Pinterest: A Monetization Solution that willRetain the Integrity of its User Experience

By Jane Yu

Pinterest is the new craze these days; the golden child of the social networking scene. The platform has raised $338MM to date and being recently valued at about $2.5B dollars although not having yet communicated a clear monetization strategy (to the outside world, at least). Pinterest’s high valuation, however, suggests that the tech community is hoping that the website will be the next greatest revenue generating engine.

In a time of skepticism and disenchantment with the potential for new-age online business models to drive commerce, Pinterest is not without substance. Research has shown that across the web, the average sale from a Pinterest user is $180, versus $80 on Facebook and $70 on Twitter. Pinterest users are also more likely to buy: One Kings Lane discovered that users who are directed to their site from Pinterest are three times more likely than the average user to commit a purchase.

The platform clearly has enormous potential, but so far, it has remained conspicuously mum about how it plans to monetize. While the most obvious solutions are to rely on ad-based or affiliate models, the site’s design and history suggests this might not be the case.

It is unlikely that Pinterest will go in the direction of ads any time soon. The founders are notoriously design-focused, and splashing banner ads across the pages will certainly do an injustice to their meticulously planned layout and user experience that has been the keys to the site’s success thus far. Additionally, while many online sites design their sites to generate as much page views as possible (e.g. Facebook) in an effort to maximize potential CPMs, Pinterest demonstrates a continuous scroll function that allows users to browse near-endless content without refreshing the page.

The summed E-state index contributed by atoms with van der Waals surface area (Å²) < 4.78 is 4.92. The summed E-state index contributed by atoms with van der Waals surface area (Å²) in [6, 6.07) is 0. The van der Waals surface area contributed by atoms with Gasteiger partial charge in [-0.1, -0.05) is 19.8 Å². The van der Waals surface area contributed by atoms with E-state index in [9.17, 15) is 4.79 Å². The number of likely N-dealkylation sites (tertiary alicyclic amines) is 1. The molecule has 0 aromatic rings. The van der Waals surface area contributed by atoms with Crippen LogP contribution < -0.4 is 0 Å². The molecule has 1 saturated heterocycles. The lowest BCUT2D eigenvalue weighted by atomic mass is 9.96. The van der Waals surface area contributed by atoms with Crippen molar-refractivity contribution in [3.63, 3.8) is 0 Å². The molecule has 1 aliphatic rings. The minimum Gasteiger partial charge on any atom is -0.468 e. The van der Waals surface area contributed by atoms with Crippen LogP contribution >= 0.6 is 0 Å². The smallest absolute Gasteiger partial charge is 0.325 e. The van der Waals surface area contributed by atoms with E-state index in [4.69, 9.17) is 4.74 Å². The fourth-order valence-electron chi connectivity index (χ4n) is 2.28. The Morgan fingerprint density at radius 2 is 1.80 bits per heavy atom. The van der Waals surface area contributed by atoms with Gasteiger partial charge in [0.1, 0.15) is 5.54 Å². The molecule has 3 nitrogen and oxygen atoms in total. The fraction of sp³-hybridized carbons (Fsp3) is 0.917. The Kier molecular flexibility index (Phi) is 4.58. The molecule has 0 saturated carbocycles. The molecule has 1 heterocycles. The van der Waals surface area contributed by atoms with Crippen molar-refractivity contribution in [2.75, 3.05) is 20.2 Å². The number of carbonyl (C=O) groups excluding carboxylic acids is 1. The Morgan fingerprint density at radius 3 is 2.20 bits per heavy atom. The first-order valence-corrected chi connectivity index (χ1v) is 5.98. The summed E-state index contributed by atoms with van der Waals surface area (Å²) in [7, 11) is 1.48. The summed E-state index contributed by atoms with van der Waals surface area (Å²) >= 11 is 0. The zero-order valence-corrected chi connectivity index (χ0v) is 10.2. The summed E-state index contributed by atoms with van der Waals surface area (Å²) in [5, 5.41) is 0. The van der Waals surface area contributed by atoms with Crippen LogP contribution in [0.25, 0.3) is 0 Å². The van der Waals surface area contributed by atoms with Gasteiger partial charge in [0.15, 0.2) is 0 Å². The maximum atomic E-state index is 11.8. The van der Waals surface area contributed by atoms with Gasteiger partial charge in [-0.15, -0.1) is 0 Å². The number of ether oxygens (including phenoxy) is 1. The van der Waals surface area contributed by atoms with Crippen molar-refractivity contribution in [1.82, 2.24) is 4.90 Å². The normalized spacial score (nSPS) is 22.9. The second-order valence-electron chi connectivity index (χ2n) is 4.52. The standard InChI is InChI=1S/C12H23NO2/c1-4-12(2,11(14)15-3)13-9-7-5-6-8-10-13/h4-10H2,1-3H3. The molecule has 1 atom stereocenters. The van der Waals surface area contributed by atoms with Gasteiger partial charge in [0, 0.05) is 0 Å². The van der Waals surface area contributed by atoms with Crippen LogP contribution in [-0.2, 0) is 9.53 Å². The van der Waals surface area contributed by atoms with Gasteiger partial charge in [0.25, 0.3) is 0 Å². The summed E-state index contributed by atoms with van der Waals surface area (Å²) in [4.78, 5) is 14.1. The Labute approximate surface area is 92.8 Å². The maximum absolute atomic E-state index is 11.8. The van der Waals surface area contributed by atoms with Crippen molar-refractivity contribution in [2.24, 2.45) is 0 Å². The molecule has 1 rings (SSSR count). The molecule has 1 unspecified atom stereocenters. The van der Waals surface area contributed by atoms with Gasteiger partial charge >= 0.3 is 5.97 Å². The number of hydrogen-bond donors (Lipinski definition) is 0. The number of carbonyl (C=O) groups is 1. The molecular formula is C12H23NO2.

Affiliate advertising seems to be another obvious and profitable solution. This model has helped Pinterest’s smaller-scale competitor, The Fancy, to draw in close to $10,000 a day in sales, despite having 1% of Pinterest’s traffic figures. This too, however, seems unlikely, as they have experimented with Skimlinks in 2010 and later switched off that revenue stream.

Perhaps a solution that could allow Pinterest to leverage its strengths and monetize without compromising the user experience is to partner with a major display network to earn revenue share on display advertising within content landing pages. To break it down: Whenever a Pinterest user clicks through to a landing page, there are usually display ads on that page. Display networks earn CPC or CPM revenue from those ads. Pinterest could negotiate to get a share of that revenue when the traffic originates from Pinterest.  

Why would a display network concede to sharing its pie? Retargeting data. Imagine if the display content network in question is the Google Display Network. Pinterest has enormous leverage in its negotiations with Google because Pinterest has a goldmine of potential retargeting data. Pinterest has information on what its users are coveting, and who within their Pinterest community has also expressed interest in similar items through repins and by following certain boards. Imagine a day when a Google advertising executive could tell a retailer like JCREW that not only could they target users who type in “sweaters” into the Google search bar, but they could also retarget to the same users who have pinned images of JCREW sweaters throughout their display network. What if Google could one day tell Crate & Barrel that not only do they know who has looked up home decorating tips on Google, but they also users who have pinboards featuring Crate & Barrel furniture.  In a world where a users’ online activity is spread across numerous sites, the larger advertising ecosystem should evolve to become equally permeable.

So, the question remains: If Pinterest were to follow this strategy, with whom should they partner? It probably won’t be Google. If you take a peek at the investors who participated in their Series C, you’ll see one investor that is dissimilar to the rest: Amongst the VC firms, is Rakuten, owner of Linkshare, a leading affiliate network. Is this a mere coincidence or suggestion of a more strategic partnership to come?


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